We must safeguard children’s participation in shaping the city
Children make up one third of the global population
On 20 November 1989, the UN adopted the Convention on the Rights of the Child. Sweden became one of the first nations to ratify the Convention in 1990. Since 1 January 2020, the Convention on the Rights of the Child has been subsumed into Swedish law, meaning the rights of children are to be guaranteed – not least when developing cities.
Children make up one third of the global population, according to UNICEF. The UN estimates that 70 percent of the global population will live in cities by 2050, with the majority of these inhabitants comprising children under the age of 18.
“These facts entail a responsibility – all of us involved in community planning must take responsibility for planning, developing and configuring our cities from the perspective of children too,” explains Mustafa Sherif, Urban Planner at AFRY.
AFRY works strategically with a focus on promoting the children’s rights perspective and children’s participation in early stages of planning and configuration assignments. This is achieved through child impact assessments and analytical studies of planning documents, comprehensive plans, detailed plans, structural plans, urban planning and design studies or proposals and various co-creation methods and tools, for example. This means that children and young people are involved and active throughout the planning and configuration process for our future cities.
“Children are often invited along to project launches once we adults have collected the data and documentation, or at the end when we need viewpoints on completed proposals For us at AFRY, it’s a question of reaching out to the children and including them throughout the process – from start to finish. And feeding back to them, of course,” continues Mustafa.
Research and children’s rights at the core of these efforts
Research has shown that physical activity in outdoor environments in cities is of great importance for children's bodily perceptions, psychosocial and motor development and cognitive ability. Play enables children’s imaginations to develop, along with their ability to understand, interpret and learn about their surrounding environment. It is also in their interaction with other children that they learn about social codes. Children are involved in many of AFRY’s configuration assignments, for example school yards, public places and outdoor environments.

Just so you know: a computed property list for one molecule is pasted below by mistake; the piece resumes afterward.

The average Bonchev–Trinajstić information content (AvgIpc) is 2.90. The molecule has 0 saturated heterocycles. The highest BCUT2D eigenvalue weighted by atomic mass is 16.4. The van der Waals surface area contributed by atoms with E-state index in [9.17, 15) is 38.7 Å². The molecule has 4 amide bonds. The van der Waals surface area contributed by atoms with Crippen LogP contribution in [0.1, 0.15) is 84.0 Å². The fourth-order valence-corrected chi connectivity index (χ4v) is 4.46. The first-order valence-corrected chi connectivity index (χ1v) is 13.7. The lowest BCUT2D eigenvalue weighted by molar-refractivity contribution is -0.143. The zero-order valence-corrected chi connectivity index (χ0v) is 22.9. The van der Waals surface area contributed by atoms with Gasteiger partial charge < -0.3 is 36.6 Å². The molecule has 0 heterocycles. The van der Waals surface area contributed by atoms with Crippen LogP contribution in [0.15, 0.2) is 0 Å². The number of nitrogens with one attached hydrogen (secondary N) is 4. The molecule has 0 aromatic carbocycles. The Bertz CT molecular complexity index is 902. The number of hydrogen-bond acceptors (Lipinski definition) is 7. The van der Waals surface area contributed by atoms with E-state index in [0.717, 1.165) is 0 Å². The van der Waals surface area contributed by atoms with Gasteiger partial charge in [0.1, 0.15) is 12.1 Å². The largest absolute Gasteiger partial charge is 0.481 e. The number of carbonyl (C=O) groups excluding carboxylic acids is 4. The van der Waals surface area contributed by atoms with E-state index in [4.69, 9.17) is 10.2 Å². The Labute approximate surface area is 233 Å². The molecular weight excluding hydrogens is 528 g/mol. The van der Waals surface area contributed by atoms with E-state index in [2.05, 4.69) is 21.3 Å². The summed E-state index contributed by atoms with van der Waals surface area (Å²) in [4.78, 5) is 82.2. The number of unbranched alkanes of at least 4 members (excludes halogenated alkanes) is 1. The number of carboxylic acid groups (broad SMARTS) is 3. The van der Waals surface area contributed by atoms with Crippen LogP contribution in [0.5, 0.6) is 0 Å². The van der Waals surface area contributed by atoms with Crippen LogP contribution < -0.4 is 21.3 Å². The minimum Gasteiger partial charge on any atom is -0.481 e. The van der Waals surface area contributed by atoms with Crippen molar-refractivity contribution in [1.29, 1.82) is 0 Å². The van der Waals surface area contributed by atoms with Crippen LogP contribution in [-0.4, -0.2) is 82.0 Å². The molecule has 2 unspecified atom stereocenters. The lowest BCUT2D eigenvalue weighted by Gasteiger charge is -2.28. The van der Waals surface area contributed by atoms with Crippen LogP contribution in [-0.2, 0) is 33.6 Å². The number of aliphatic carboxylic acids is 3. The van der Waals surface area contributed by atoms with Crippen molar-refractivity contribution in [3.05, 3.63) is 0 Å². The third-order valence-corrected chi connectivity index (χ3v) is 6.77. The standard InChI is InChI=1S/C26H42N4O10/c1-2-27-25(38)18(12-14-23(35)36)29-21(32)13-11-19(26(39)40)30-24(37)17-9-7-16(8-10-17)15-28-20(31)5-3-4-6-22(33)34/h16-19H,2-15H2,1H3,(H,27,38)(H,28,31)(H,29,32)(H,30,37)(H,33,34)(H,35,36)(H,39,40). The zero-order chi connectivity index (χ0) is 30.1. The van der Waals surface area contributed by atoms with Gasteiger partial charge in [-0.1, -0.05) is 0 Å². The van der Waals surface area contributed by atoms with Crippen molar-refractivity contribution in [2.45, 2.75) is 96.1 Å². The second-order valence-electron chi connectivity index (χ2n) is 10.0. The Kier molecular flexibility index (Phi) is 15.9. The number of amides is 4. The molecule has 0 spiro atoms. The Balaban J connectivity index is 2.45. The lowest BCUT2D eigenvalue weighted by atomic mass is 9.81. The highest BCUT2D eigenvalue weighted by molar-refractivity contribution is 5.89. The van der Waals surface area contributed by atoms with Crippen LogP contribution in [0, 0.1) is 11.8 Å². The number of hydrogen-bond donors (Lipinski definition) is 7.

“We invite children and young people to sketch proposals together with our experts. The children are active throughout the process and contribute their knowledge, experiences and views, thus influencing what form their everyday life and living environments should take. Based on research and the importance of including the child’s perspective, AFRY’s ambition is to ensure the children’s rights perspective is always a part of each assignment,” according to Mustafa.
Including children can also involve enhancing their knowledge about urban development and architectural pedagogy. AFRY reaches out to children in schools and carries out creative series of workshops together to exchange knowledge about the planning and design of our future cities. This gives children and young people a better understanding of urban development processes and increased knowledge of how they can be involved and influence their local environment.
Read more about the Convention on the Rights of the Child
AFRY uses the following articles as guidelines in its urban planning and configuration assignments:
Article 2: All children have all these rights, no matter who they are. No child should be treated unfairly for any reason.
Article 3: When adults make decisions, they should think about how their decisions will affect children. All adults should do what is best for children.
Article 6: Every child has the right to be alive. Governments must make sure that children survive and develop in the best possible way.
Article 12: Children have the right to give their opinions freely on issues that affect them. Adults should listen and take children seriously.
Article 23: Every child with a disability should enjoy the best possible life in society. Governments should remove all obstacles for children with disabilities to become independent and to participate actively in the community.
Article 31: Every child has the right to rest, relax, play and to take part in cultural and creative activities.
Read more about the Convention on the Rights of the Child and all articles.